The future tense in French

The future tense in French

by Audrey Sivadier

Updated November 9, 2022

If you have started learning French, you know that verb conjugation is one of the most difficult areas of the language. But, fear not! We have some good news for you. The future tense is the simplest of the French tenses! In fact, it’s called the “futur simple”! Here’s how to form and use it.

The future simple tense in French – a real Lego game

If you’re a builder at heart or a Lego fan, you’ll be able to fall back into childhood thanks to the conjugation of the future simple tense in French. The first thing you need to know is that verbs in the future simple tense have two parts: the infinitive and an ending.

The infinitive is the form in which you find a verb when you look it up in the dictionary. There are verbs that end in -ER, -IR, -RE, -OIR, -DRE.

The endings to add are : -ai, -as, – a, -ons, -ez, -ont. They come from the verb ” avoir ” (to have) in the present tense. 

  • J’ai
  • Tu as
  • Il/Elle a
  • Nous avons
  • Vous avez
  • Ils/Elles ont

You now have the recipe for the simple future tense in French. Let’s try it with some verbs:

Infinitive+ endings= Future simple
MANGER (to eat)-aiJe mangerai
FINIR (to finish)-asTu finiras
BOIRE (to drink)-aIl boira
DIRE (to say)-onsNous dirons
METTRE (to put)-ezVous mettrez
ÉCRIRE (to write)-ontIls écriront

There is only one small change to note for verbs ending with an -e in the infinitive such as boire, écrire, dire: these verbs lose their final “e” in the future tense.

Example: LIRE (to read) je lirai (and not je lireai)

How to order food in a French restaurant

Future simple always simple? – A few exceptions

Of course, if there weren’t a few exceptions, this wouldn’t be French conjugation! It’s just that some verbs have been used so much over the centuries that they have lost their regularity… but not their logic! The endings remain the same, it’s just that their base is not the infinitive form, but an invented form. Here are some of them:

InfinitiveBase Future simple
ÊTRE (to be)Ser-Je serai, tu seras, il sera…
AVOIR (to have)Aur-J’aurai, tu auras, elle aura…
ALLER (to go)Ir-J’ira, tu iras, il ira…
FAIRE (to do)Fer-Je ferai, tu feras, elle fera…
VOIR (to see)Verr-Je verrai, tu verras, il verra…
VENIR (to come)Viendr-Je viendrai, tu viendras, elle viendra…
TENIR (to hold)Tiendr-Je tiendrai, tu tiendras, il tiendra…
ENVOYER (to send)Enverr-J’enverrai, tu enverras, elle enverra…
RECEVOIR (to receive)Recevr-Je recevrai, tu recevras, il recevra…
MOURIR (to die)Mourr-Je mourrai, tu mourras, elle mourra…
FALLOIR (have to)Faudr-Il faudra
PLEUVOIR (to rain)Pleuvr-Il pleuvra

The near future – not so near but certain

If you’re just starting to learn French and are frustrated that you haven’t learned the simple future tense yet, you can still express future actions using the near future tense. Even simpler than the simple future tense (and this time without exception)! You just need to know the verb ” aller ” (to go) in the present tense.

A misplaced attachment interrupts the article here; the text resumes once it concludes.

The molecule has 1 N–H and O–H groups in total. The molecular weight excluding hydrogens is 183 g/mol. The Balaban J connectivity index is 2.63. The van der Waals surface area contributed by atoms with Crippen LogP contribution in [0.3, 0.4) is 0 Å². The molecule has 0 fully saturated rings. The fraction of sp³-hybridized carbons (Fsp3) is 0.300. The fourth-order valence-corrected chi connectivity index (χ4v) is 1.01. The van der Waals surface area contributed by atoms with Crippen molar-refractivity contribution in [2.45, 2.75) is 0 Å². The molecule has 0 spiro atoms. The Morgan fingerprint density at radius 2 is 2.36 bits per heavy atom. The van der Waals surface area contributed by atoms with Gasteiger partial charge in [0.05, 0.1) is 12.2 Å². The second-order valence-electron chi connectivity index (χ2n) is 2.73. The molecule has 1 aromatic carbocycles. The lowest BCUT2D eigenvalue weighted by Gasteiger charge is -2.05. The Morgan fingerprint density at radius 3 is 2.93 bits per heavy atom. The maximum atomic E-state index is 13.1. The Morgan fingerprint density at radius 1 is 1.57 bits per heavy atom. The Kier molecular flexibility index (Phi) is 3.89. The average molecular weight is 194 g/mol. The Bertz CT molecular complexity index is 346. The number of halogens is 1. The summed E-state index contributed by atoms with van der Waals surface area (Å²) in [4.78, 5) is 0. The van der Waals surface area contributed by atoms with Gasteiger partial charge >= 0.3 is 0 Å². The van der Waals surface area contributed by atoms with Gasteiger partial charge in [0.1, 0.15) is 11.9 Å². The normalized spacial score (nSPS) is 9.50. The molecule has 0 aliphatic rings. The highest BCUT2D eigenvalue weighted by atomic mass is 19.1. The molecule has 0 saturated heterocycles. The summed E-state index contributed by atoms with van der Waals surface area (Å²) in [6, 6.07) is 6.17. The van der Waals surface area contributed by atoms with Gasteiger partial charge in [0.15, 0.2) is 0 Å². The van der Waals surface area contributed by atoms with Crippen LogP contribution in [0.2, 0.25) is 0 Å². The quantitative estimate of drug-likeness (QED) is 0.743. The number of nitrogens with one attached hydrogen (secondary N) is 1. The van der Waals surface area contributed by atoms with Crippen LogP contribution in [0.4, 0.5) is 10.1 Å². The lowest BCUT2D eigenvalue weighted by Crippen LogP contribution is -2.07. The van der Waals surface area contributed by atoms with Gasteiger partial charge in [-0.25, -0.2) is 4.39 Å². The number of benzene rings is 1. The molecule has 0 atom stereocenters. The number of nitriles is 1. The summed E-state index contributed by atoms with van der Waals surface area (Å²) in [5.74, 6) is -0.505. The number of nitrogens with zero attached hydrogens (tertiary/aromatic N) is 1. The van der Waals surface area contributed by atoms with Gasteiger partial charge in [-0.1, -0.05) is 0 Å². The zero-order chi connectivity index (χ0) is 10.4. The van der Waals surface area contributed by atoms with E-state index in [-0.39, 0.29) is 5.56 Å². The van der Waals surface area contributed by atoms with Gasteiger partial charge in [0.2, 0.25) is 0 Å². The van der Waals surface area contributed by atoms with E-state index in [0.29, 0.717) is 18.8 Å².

• Je vais
  • Tu vas
  • Il/Elle va
  • Nous allons
  • Vous allez
  • Ils/Elles vont

You now know the first part of the future tense. For the second part, you just need to add your action with an infinitive verb. This is the equivalent of “going to + v. infinitive” in English.

  • Je vais travailler (I’m going to work)
  • Tu vas manger (you’re going to eat)
  • Il/Elle va payer (he/she is going to pay)
  • Nous allons parler (we are going to talk)
  • Vous allez voyager (you’re going to travel)
  • Ils/Elles vont venir (they are going to come)

How to use them? – changing and planning

The simple future tense expresses projects, not necessarily concrete:

  • Quand je serai vieux, je vivrai à la campagne. (When I am old, I will live in the countryside.)
  • Dans cinq ans, j’habiterai en France. (In five years I will be living in France.)

The near future expresses an immediate or foreseeable, rather certain event:

  • Attention, tu vas tomber ! (Be careful, you’re going to fall! )
  • Le temps est mauvais, il va pleuvoir. (The weather is bad, it’s going to rain.)

To differentiate between the two tenses, it is important to remember that the near future tense generally indicates a change:

  • Ma fille va avoir un bébé. (my daughter is going to have a baby): it means the daughter is already pregnant.

Whereas the simple future tense indicates planning:

  • J’aurai un bébé quand j’aurai fini mes études. (I’ll have a baby when I finish my studies)

We therefore often use the near future for changes and the simple future for consequences:

  • On va apprendre le français avec Lingoda et on pourra parler avec aisance ! (We’ll learn French with Lingoda and we’ll be able to speak with ease!)

Come on, you too can make plans with Lingoda and schedule your next course!

Related articles